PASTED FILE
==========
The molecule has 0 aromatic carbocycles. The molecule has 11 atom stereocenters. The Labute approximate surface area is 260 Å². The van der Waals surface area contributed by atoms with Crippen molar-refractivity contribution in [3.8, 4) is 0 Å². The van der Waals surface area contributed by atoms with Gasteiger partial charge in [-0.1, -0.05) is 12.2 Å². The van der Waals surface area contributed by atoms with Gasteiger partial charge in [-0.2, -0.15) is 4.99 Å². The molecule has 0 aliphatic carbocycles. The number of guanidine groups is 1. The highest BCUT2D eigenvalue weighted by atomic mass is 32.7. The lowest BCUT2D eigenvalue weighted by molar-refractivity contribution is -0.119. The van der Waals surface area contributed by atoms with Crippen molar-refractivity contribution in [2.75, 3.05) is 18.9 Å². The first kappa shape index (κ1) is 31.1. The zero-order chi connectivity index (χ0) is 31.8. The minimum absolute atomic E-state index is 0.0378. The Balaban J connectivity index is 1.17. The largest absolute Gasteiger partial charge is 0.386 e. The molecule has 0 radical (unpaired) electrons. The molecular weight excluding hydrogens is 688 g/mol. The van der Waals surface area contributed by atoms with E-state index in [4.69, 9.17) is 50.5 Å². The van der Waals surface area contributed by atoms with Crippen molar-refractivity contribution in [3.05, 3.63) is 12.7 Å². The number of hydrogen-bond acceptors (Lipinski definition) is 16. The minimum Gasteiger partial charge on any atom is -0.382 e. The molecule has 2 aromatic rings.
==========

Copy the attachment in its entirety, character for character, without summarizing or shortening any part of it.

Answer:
The molecule has 0 aromatic carbocycles. The molecule has 11 atom stereocenters. The Labute approximate surface area is 260 Å². The van der Waals surface area contributed by atoms with Crippen molar-refractivity contribution in [3.8, 4) is 0 Å². The van der Waals surface area contributed by atoms with Gasteiger partial charge in [-0.1, -0.05) is 12.2 Å². The van der Waals surface area contributed by atoms with Gasteiger partial charge in [-0.2, -0.15) is 4.99 Å². The molecule has 0 aliphatic carbocycles. The number of guanidine groups is 1. The highest BCUT2D eigenvalue weighted by atomic mass is 32.7. The lowest BCUT2D eigenvalue weighted by molar-refractivity contribution is -0.119. The van der Waals surface area contributed by atoms with Crippen molar-refractivity contribution in [2.75, 3.05) is 18.9 Å². The first kappa shape index (κ1) is 31.1. The zero-order chi connectivity index (χ0) is 31.8. The minimum absolute atomic E-state index is 0.0378. The Balaban J connectivity index is 1.17. The largest absolute Gasteiger partial charge is 0.386 e. The molecule has 0 radical (unpaired) electrons. The molecular weight excluding hydrogens is 688 g/mol. The van der Waals surface area contributed by atoms with E-state index in [4.69, 9.17) is 50.5 Å². The van der Waals surface area contributed by atoms with Crippen molar-refractivity contribution in [3.05, 3.63) is 12.7 Å². The number of hydrogen-bond acceptors (Lipinski definition) is 16. The minimum Gasteiger partial charge on any atom is -0.382 e. The molecule has 2 aromatic rings.